New Year's Resolutions

New Year's Resolutions

The holiday season is a dietary challenge for most of us, and with the start of the new year comes the start of new weight loss goals. How have you fared so far? Were you able to keep the pounds off during Thanksgiving, or did you gain a few? With holiday season still in full gear, it's a little early to start talking about losing weight, but New Year's is right around the corner and you may have to start getting in the right frame of mind to tackle your weight and health issues. This new year can be the year you really improve your health and develop a lifestyle that will promote vibrant health forever!

If you're serious about taking the pounds off and keeping them off, read on! Having lost over 200 pounds and kept it off, I guess you could say I know what I'm talking about when it comes to weight loss.

Most people start with a great attitude and lots of enthusiasm. This usually lasts for about 3 months and, before you realize it, you are slowly sliding back to your old habits. You never intend to break your resolutions, but over 90% of those making dietary resolutions do not keep them through the year. Usually weight loss plans are not long-term enough to be sustained throughout the year.

If you really want to reach your goals you must be determined that nothing will get in your way. Success in business or weight loss requires a plan or formula. So what's required?

Resolution Tools

  • Clear picture of the goal
  • Path to reach the goal, a plan (diet, exercise, detoxification, relaxation, education etc…)
  • Strong determination (you can’t let family, friends, or circumstances sabotage you and rob you of your goal)
  • Knowledge (do you know how many calories you should consume, the right ratio of carbohydrates, fat and protein in your daily diet, which foods increase metabolism, which foods promote health and which ones don’t? etc…) This is one of the areas most people get trapped by. There is an incredible amount of information on the internet. Much of it is wrong, and even harmful in some cases. Trust a dietary health professional to give you safe and effective advice.

Weight Loss Forever

The fact is, losing weight requires a change in the way we think, eat and the amount of activity we engage in. If you keep doing what you're doing, you’ll keep getting what you’ve got, so change is absolutely necessary. There is no magic pill. Diets do not work. What we eat is vitally important to proper weight balance. If you want permanent change, you must change your lifestyle.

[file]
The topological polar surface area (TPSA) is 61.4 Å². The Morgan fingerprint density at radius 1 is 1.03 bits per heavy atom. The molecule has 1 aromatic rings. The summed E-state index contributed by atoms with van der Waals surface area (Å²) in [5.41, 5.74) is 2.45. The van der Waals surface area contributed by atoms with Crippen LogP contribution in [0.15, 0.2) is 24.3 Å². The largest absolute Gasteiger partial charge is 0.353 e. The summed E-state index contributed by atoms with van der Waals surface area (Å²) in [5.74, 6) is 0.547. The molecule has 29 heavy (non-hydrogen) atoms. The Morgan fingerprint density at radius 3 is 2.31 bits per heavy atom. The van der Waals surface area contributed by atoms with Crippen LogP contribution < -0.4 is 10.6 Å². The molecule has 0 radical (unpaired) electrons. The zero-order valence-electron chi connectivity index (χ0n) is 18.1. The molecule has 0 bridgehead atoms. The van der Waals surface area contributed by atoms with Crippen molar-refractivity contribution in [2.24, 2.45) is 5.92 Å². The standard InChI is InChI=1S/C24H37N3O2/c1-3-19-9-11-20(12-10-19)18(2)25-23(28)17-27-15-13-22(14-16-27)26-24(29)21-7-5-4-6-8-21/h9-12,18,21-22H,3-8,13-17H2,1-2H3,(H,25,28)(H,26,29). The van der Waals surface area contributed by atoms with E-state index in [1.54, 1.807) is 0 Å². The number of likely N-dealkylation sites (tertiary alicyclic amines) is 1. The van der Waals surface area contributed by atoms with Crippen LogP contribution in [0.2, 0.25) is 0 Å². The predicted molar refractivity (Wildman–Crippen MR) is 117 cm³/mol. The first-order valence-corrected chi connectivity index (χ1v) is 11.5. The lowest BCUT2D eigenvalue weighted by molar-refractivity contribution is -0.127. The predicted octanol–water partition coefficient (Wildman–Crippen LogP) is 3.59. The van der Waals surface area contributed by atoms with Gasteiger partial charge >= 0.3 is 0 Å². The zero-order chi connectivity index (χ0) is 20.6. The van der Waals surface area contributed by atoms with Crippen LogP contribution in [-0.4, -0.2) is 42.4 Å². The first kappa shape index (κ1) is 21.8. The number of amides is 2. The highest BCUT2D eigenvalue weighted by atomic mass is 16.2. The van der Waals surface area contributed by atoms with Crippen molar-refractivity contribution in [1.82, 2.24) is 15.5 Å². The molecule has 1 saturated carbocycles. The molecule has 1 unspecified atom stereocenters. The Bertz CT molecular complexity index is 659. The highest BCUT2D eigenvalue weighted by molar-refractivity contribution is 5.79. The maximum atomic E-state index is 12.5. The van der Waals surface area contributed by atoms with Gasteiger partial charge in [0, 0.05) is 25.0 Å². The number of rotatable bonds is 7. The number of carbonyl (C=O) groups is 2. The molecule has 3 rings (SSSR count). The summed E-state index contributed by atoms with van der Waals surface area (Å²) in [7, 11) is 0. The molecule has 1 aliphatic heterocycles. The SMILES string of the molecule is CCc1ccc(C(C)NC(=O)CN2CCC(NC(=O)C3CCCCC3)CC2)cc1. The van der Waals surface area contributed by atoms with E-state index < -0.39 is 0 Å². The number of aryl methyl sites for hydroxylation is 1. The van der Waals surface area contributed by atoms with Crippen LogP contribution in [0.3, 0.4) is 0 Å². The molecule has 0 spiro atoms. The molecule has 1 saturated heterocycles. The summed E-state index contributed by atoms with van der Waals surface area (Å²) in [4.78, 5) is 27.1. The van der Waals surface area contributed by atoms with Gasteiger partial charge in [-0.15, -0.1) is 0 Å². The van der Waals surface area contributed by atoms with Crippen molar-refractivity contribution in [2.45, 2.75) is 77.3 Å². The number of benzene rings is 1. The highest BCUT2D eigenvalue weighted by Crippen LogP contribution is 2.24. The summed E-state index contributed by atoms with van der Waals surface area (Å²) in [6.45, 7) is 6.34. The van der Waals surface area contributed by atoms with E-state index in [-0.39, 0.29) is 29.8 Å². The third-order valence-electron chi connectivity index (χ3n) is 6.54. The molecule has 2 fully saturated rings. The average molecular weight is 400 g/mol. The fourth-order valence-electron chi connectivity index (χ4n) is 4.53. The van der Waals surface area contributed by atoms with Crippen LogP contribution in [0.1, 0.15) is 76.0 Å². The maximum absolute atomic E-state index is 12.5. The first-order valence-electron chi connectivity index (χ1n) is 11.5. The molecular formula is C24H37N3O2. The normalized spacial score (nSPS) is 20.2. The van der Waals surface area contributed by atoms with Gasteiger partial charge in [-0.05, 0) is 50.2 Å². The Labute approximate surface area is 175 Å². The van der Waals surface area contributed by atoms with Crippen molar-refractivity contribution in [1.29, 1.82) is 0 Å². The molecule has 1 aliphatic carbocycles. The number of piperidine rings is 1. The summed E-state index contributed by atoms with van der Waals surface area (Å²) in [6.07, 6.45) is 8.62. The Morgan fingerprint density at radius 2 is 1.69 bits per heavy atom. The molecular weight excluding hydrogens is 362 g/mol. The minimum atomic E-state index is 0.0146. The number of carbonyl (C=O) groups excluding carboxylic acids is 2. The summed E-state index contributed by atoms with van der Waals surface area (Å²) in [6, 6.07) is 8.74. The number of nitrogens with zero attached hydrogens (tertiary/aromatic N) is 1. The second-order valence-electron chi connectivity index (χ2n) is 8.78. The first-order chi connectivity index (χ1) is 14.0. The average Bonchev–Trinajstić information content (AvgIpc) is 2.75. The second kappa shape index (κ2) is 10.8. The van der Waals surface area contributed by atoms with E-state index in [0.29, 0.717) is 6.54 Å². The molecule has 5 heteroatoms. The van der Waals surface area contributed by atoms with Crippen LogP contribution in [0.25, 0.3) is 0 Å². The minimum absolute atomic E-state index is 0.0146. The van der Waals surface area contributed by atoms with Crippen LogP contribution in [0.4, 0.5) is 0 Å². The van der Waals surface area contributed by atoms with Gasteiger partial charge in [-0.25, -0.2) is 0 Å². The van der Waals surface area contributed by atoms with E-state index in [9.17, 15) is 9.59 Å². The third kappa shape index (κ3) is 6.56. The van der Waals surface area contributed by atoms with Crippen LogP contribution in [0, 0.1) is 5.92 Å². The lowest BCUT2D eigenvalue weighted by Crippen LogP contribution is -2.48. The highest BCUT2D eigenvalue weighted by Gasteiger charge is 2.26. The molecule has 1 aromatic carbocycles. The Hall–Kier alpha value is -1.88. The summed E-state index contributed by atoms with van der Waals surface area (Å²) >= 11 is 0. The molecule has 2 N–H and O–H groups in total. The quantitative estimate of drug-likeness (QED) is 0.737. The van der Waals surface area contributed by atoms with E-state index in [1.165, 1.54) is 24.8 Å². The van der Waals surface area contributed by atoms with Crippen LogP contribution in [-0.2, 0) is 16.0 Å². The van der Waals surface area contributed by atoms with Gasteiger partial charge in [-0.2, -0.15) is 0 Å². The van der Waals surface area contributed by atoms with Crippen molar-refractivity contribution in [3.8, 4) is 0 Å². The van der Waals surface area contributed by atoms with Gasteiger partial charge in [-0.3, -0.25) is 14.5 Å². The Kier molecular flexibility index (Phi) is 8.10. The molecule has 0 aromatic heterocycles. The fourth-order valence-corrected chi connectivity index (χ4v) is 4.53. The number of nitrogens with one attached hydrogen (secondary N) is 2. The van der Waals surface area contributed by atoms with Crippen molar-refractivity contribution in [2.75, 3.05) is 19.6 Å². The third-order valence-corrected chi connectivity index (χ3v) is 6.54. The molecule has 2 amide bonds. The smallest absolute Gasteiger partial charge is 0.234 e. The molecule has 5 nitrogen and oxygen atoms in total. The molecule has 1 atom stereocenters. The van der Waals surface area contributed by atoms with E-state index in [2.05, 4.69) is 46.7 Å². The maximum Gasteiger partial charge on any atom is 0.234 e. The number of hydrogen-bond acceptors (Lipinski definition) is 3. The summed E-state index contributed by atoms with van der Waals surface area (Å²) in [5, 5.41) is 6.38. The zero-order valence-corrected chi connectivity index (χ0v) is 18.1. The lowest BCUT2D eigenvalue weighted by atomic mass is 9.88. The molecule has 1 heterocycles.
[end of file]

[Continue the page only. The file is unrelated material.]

Why Diets Do Not Work

In America when someone uses the term “diet” in the context of losing weight, it usually means they're going to change what they're eating and maybe exercise a little until they have achieved their desired goal. Then what do they do? They will return to their original eating and lifestyle habits. They haven't established healthy lifestyle habits or fixed the problem that caused the weight gain to begin with.

Hopefully, you get the picture.

If you only want to lose a small amount of weight for a few months, then ok, diet. If you really want to lose weight and keep it off, you must quit thinking a diet will do it. You're setting yourself up for failure.

A Healthy Food Relationship

Our relationship with food can be out of balance or skewed. Most people look at foods as an enjoyable hobby, event or even a means of comfort when sad, frustrated or angry. Without understanding the mechanics that drive us to eat we fall into the traps of overconsumption.

Hunger vs. Appetite

You must also learn to identify the difference between hunger (a real physiological need) and appetite (a false sense of hunger). Appetite is usually caused by eating at the same time everyday, during certain events (like when watching footbal), by social influence (going out for beer and pizza with friends), or a holiday party or event. Dietary consumption driven by appetite will almost always cause weight gain. Overeating when hungry will also cause weight gain.

Calories In vs. Calories Out

Finally, you must understand your energy balance. This means you must know how many calories you need based on your activity and exercise levels. If you consume more calories than you burn per day, you'll gain weight. You have a caloric limit everyday; think of it as a calorie budget. As long as you do not exceed the budget, you will not gain weight.

To lose weight, you must consume fewer calories than you burn, so your body must use stored energy in the form of fat to function. To lose one pound per week, you must burn 500 more calories per day than you eat. Never eat less than 1200 calories per day. This will slow down your metabolism so much you'll stop losing weight; you might even gain weight. Your body thinks it's starving. Never lose more than 2 lbs. per week on a continuous basis.

Certified Nutritional Consultant

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